But the APRA bloc in parliament has already made a fundamental decision.
“We will support en bloc the draft law to use the death penalty for child rapists,” the vice president of the Aprista parliamentary group, Nidia Vílchez, told IPS. “It doesn’t matter who proposes what, the main thing is to achieve the goal that child rapists receive the death penalty.”
“We think Alcorta’s bill is fine, and we congratulate her because it enriches the debate,” but the Aprista parliamentary grouping itself intends to present its own proposal on the death penalty, in addition to President García’s, she said.
The 42 legislators in former presidential candidate Ollanta Humala’s alliance – made up of the Union for Peru (UPP) and the Peruvian Nationalist Party (PNP) – have not adopted a common position. Their spokesman Juvenal Ordóñez said that Alcorta’s bill “goes against the advance of civilisation, because the death penalty is a particularly violent argument which dehumanises society.”
However, he clarified that each member of Congress in his group “will be free to vote according to their conscience. My opinion is personal, but I think that I speak for most of our parliamentary bench.”
The 17 National Unity members of Congress have not adopted a unified position either, and Alcorta’s bill only carries the signatures of less than half of them.
The 13 legislators of the pro-Fujimori Alliance for the Future (AF) are also divided on the issue. The third vice president of Congress, Luisa María Cuculiza, supports Alcorta’s proposal, but acknowledged that everyone in her party will vote in accordance with their own views.
“What I can say is that the majority are in agreement,” Cuculiza told IPS.
In any case, the “Fujimorista” votes will not suffice, unless APRA’s bill prospers.
According to the Ministry for Women and Social Development, between January 2002 and June 2003 the Emergency Centres received 1,688 complaints of sexual abuse involving children and teenagers, some 99 cases a month. And between January and June of this year there were 1,053 cases, approximately 175 per month.
Peru’s Catholic Episcopal Conference issued a communiqué, saying that “experience elsewhere shows that extending the criminal code to include the death penalty to avenge crimes as serious as the rape and murder of a child does not solve the problem, and would impel us dangerously back to ‘an eye for an eye and a tooth for a tooth’, with the added problem that this will not eradicate the wrong.”
The secretary general of the Episcopal Conference, Juan Larrañeta, told IPS that “the Church does not condemn the death penalty, but in cases of murder and rape we are not in favour of its use because, first of all, it is irreversible.”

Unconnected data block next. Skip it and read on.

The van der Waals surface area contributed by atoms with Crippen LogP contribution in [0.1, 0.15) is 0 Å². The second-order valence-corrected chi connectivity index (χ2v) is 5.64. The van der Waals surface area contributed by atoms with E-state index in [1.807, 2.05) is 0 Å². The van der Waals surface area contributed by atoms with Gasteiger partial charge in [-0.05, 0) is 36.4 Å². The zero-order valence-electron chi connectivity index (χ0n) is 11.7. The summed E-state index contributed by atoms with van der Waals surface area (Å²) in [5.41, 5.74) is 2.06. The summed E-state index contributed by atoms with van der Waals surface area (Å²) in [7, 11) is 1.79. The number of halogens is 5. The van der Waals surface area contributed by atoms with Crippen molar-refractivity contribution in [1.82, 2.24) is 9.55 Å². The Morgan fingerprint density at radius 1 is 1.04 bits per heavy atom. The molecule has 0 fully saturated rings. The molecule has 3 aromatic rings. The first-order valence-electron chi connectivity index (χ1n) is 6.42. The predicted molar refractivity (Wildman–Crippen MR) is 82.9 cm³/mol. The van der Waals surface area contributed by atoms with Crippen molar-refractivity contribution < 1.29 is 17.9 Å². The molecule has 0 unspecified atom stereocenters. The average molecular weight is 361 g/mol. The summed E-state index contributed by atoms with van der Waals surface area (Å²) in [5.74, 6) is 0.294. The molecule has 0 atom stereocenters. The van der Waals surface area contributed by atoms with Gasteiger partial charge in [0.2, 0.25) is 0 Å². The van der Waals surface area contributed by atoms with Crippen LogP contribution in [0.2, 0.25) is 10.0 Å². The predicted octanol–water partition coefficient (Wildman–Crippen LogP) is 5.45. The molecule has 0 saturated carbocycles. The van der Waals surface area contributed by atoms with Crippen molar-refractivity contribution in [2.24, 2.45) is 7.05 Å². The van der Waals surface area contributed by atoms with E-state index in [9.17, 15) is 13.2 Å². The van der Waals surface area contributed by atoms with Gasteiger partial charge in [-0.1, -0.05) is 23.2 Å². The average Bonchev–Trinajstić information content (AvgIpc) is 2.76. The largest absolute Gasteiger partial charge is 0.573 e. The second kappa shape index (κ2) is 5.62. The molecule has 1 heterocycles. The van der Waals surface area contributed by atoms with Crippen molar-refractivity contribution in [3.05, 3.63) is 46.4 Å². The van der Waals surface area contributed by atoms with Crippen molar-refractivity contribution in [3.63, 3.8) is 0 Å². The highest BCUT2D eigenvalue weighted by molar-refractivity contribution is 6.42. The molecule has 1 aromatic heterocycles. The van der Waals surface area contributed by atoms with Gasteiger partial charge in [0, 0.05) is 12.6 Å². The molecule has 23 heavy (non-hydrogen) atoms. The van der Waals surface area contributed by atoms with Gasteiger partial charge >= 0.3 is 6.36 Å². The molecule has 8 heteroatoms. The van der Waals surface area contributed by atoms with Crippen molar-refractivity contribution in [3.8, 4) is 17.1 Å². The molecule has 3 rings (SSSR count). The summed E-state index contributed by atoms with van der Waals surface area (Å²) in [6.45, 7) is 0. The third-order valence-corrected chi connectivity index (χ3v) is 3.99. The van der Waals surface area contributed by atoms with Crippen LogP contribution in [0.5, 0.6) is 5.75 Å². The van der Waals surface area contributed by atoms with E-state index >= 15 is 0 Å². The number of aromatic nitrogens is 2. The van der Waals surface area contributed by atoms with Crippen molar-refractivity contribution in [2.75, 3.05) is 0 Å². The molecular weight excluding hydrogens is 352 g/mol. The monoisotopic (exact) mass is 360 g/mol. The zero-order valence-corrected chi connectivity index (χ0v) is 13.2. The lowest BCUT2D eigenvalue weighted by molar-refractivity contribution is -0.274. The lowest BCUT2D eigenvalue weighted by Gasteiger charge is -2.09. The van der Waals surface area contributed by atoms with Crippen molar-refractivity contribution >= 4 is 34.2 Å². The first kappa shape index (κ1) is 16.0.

“Secondly, the credibility of our judges is at an all-time low. And third, nothing has been done to improve the intellectual capacity and quality of life of the victims of rape, who are among the poorest of the poor and live in overcrowded slums,” he said..
In addition, Larrañeta warned that reinstating the death penalty would put Peru on an international blacklist. “We would be isolated, because the world today appreciates and values life.”
The international trend is to abolish killing people as a punishment for serious crimes. Amnesty International reports that by 1981, 27 countries had outlawed the death penalty, a number that has now climbed to 88.
“Extending the use of the death penalty would be a step backwards in terms of human rights and democracy,” Eduardo Vega, a human rights specialist in the Ombudsman’s office, told IPS.
“We would become distanced from the (Inter-American) Court (of Human Rights), and that would set a pattern for our international relations,” he added.
President García apparently wants to reintroduce the death penalty without reneging on the Pact of San José, so that Peru will not be seen as going back to the time of Fujimori.
Foreign Minister José Antonio García Belaúnde explained it to IPS in this way: “I won’t comment on the death penalty, but what I can say is that Peru is not going to renounce the Pact of San JoséàThat is a firm decision.”
Asked whether the decision meant that the president would abandon the idea of reinstating the death penalty, García Belaúnde replied: “No, that is an interpretation. What I am saying, as the person responsible for the government’s foreign policy, is that Peru will not pull out of the Pact of San José.”